Yes, I am a good swimmer, but man, these true triathletes are experts in swimming and cycling, both. The only leg of the race where I could possibly gain ground on other participants would be the run but, sheesh, I don't even warm up until mile 2 of a race and this event has only a 2 mile run.
Lord willing, after tomorrow's race I'll publish a post-race report for your entertainment, telling how I, a lazy beach bum from Hawaii, actually finished a triathlon -- IF I finish. From the very depths of my ineptitude and clumsiness, I hope you will find inspiration. If I do it right (and we both know I won't), instead of saying, "Man, that Dave is some athlete," you'll come away saying, "Imagine what I could do if I got off my duff." I'm not fast or talented, just stubborn. That's the main reason I'm not just sitting around the farm watching the grass grow. In 71 years of living, I haven't achieved all that I could. I haven't taught as well as I can, written as well as I can, spoken as well as I can, or run as fast as I can. But thankfully, I'm not finished. I'm hoping to turn all my restlessness and my love of travel and adventure into quietude, my stubbornness into a more single-minded devotion to God. Without constant renewal, our souls shrivel up and die. Like everyone else, I want to be challenged. I want to see how much effort I can put out and what I can endure. Racing allows that. In a sense, a triathlon (this will be my 11th) is the classic trial for the person devoid of talent or skill but determined to finish. As I said in my blog earlier this week, we were all meant to be participants in life, not mere spectators. To do this, we must find our sport.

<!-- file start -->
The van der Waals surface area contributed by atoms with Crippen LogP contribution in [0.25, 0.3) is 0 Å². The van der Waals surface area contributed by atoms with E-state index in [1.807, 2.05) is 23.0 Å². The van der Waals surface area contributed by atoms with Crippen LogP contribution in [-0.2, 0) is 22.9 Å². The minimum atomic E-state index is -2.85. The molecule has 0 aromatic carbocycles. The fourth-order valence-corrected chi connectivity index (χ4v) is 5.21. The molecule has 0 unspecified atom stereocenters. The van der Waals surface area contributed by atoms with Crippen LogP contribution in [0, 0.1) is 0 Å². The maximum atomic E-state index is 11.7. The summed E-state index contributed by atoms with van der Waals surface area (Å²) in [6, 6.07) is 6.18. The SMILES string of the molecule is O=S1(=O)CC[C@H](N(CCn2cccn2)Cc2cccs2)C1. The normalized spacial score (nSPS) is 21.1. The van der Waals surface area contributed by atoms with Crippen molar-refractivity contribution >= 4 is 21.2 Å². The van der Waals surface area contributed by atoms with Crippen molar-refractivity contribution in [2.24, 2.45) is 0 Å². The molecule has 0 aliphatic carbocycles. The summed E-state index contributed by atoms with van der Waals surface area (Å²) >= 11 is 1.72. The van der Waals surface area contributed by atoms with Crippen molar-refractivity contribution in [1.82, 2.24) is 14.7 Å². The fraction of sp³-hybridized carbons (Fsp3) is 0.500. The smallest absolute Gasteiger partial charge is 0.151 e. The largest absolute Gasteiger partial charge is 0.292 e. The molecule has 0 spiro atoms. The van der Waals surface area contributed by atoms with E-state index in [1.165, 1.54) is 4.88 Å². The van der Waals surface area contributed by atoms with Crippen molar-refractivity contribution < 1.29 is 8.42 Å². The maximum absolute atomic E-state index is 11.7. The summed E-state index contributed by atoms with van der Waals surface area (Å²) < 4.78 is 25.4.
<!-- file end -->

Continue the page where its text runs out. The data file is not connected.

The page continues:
Have you found yours yet? I hope so.